Disney’s preferred customer has nothing on the practiced passholder. They can read all the books they want and get all the advice in the world, but nothing beats actual time spent on the ground and that’s what AP’s have in spades.

3. Annual Passholders Make Shorter Visits

A significant number of AP’s live within a two-hour drive of the Disneyland Resort, making it very convenient to pop over for a half-day with ease. Some local passholders treat the DLR like a city park and meet friends there for a few hours just to hang out.

Disney uses past visitor data to schedule everything, from the number of balloon salesman on Main Street to the canoes on the Rivers of America. The shorter, random trips some AP’s make are hard for managers to plan for and therefore cause many of the other AP attendance problems.

Poor planning can lead to improper Cast Member scheduling and a scarcity of ride vehicles on popular attractions, once again messing with the vacation of Disney’s preferred guests.

4. AP’s Fill Up The Parking Lots

The Mickey and Friends Parking Structure and some outlying parking lots around the Disneyland Resort.
The Mickey and Friends Parking Structure and some outlying parking lots around the Disneyland Resort.

The Mickey and Friends Parking Structure is the largest in North America and was built to hold 10,000 cars. If every car inside was owned by a ‘Mythical Family of Four,’ then 40,000 guests could fit inside.

But annual passholders often visit the park in groups far less than four, often just one person per car. Disneyland managers have tried to discourage this behavior by increasing the daily cost of parking, from $8/day in 2003 to $17/day in 2015. A year of parking for Annual Passholders has also increased in the past decade, from $40 to $169.

Most recently in February 2015, new sales of the AP yearly parking option were cancelled. This couldn’t help but have the effect of decreasing both the number of trips Annual Passholders take as well as the number of cars they bring with them.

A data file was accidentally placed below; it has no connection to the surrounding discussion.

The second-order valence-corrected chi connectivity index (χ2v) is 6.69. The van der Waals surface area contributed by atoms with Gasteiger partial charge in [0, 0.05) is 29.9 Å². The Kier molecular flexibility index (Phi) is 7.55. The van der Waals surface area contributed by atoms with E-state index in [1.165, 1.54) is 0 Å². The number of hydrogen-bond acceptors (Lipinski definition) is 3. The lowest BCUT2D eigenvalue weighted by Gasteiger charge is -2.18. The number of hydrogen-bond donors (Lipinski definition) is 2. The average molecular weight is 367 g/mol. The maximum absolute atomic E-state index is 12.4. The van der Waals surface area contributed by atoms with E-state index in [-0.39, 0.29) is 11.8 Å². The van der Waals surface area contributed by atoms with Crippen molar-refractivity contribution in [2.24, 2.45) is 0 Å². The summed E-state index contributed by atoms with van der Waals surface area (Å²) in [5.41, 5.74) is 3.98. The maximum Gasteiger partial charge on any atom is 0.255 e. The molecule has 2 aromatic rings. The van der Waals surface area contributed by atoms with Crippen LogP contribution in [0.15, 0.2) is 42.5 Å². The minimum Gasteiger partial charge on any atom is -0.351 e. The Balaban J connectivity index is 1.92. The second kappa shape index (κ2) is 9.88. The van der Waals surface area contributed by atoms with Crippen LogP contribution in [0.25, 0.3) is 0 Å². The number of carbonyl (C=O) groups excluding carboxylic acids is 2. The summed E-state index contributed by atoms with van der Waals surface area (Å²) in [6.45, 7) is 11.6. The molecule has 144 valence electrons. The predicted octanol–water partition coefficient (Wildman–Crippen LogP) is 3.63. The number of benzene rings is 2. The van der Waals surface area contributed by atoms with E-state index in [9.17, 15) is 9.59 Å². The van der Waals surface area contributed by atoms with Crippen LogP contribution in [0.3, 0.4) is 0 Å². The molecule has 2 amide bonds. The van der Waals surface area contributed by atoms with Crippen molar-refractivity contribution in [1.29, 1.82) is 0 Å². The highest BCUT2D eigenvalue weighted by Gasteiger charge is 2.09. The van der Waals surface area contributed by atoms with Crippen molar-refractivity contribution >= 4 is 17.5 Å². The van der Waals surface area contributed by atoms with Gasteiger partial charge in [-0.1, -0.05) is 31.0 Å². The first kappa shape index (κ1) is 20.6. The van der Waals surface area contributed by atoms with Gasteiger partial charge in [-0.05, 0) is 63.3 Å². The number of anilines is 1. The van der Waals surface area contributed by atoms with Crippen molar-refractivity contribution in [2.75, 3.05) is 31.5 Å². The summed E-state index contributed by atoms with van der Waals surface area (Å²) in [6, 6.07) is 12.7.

AP’s fill up spaces that could be used for Disney’s preferred guests, sometimes just for part of the day, making the big-spending family park in an outlying lot and get bused to the resort.

Not only are regular resort guests inconvenienced, but Disney Cast Members as well. When guests spill into overflow lots, CM’s are pushed further out into the outlying parking lots, where they’re shuttled in on inefficient and cramped trams or forced to walk over a mile just to get to their job.

The significant time delay between parking at the resort and finally arriving at work also leaves more cars in employee parking lots longer, further contributing to the problem.

5. Annual Passholders Often Don’t Spend Extra Money

Disneyland has merchandise for all ages.
Disneyland has merchandise for all ages.

On your first trip to Disneyland, you have to spend a bunch of money. There are Mickey t-shirts, plush toys, magnets, ornaments, and kitchenware to buy, not to mention fancy sit-down dinners and professional photographs. On your second trip, maybe you’ll get a thing or two you skimped-on last time, but not a whole lot.

How about the third trip? Tenth? Hundredth?

You get the point: AP’s aren’t as likely as the ‘Mythical Family’ to spend a bunch of extra dough on their regular trips, thus cutting into the Disney bottom line (and they don’t like that). This is perhaps the largest problem with Passholders.

Now that I’ve harped on AP’s, here’s a few reasons why we’re good for the Walt Disney Company and why we should continue to be embraced.

1. Annual Passholders Provide Guaranteed Income

While you can’t exactly predict when the ‘Mythical Family’ will schedule their Disney vacation, if you buy an annual pass Disney knows for a fact that they’re going to get a big chunk of change from you. Whether it’s all at once or in monthly payments, they’re going to end up with $300-700 of your money in their bank account.